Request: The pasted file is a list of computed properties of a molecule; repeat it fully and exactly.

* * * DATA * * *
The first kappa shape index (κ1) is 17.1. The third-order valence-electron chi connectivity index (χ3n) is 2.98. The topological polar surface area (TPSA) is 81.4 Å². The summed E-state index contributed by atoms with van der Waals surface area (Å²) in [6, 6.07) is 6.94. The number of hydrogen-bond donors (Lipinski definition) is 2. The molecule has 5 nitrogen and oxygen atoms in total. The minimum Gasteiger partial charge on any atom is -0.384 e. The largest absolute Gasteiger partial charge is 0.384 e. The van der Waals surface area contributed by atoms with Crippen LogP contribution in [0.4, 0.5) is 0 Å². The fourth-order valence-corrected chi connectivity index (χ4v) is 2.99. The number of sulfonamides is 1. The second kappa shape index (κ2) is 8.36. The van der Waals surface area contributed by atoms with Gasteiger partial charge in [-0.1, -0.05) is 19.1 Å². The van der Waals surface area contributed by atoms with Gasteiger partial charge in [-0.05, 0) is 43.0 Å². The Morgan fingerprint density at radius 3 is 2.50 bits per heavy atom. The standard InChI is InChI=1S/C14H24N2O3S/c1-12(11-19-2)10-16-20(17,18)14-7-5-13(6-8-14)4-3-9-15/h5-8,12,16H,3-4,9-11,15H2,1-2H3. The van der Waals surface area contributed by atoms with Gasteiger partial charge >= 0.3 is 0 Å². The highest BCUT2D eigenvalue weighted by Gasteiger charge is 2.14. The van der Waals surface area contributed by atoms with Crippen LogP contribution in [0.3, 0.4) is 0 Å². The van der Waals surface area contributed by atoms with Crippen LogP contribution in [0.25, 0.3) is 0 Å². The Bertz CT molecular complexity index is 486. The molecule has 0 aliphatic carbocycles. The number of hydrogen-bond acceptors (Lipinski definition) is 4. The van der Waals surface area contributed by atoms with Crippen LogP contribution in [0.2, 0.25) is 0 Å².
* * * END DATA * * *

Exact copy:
The first kappa shape index (κ1) is 17.1. The third-order valence-electron chi connectivity index (χ3n) is 2.98. The topological polar surface area (TPSA) is 81.4 Å². The summed E-state index contributed by atoms with van der Waals surface area (Å²) in [6, 6.07) is 6.94. The number of hydrogen-bond donors (Lipinski definition) is 2. The molecule has 5 nitrogen and oxygen atoms in total. The minimum Gasteiger partial charge on any atom is -0.384 e. The largest absolute Gasteiger partial charge is 0.384 e. The van der Waals surface area contributed by atoms with Crippen LogP contribution in [0.4, 0.5) is 0 Å². The fourth-order valence-corrected chi connectivity index (χ4v) is 2.99. The number of sulfonamides is 1. The second kappa shape index (κ2) is 8.36. The van der Waals surface area contributed by atoms with Gasteiger partial charge in [-0.1, -0.05) is 19.1 Å². The van der Waals surface area contributed by atoms with Gasteiger partial charge in [-0.05, 0) is 43.0 Å². The Morgan fingerprint density at radius 3 is 2.50 bits per heavy atom. The standard InChI is InChI=1S/C14H24N2O3S/c1-12(11-19-2)10-16-20(17,18)14-7-5-13(6-8-14)4-3-9-15/h5-8,12,16H,3-4,9-11,15H2,1-2H3. The van der Waals surface area contributed by atoms with Gasteiger partial charge >= 0.3 is 0 Å². The highest BCUT2D eigenvalue weighted by Gasteiger charge is 2.14. The van der Waals surface area contributed by atoms with Crippen LogP contribution in [0.3, 0.4) is 0 Å². The van der Waals surface area contributed by atoms with Crippen LogP contribution in [0.25, 0.3) is 0 Å². The Bertz CT molecular complexity index is 486. The molecule has 0 aliphatic carbocycles. The number of hydrogen-bond acceptors (Lipinski definition) is 4. The van der Waals surface area contributed by atoms with Crippen LogP contribution in [0.2, 0.25) is 0 Å².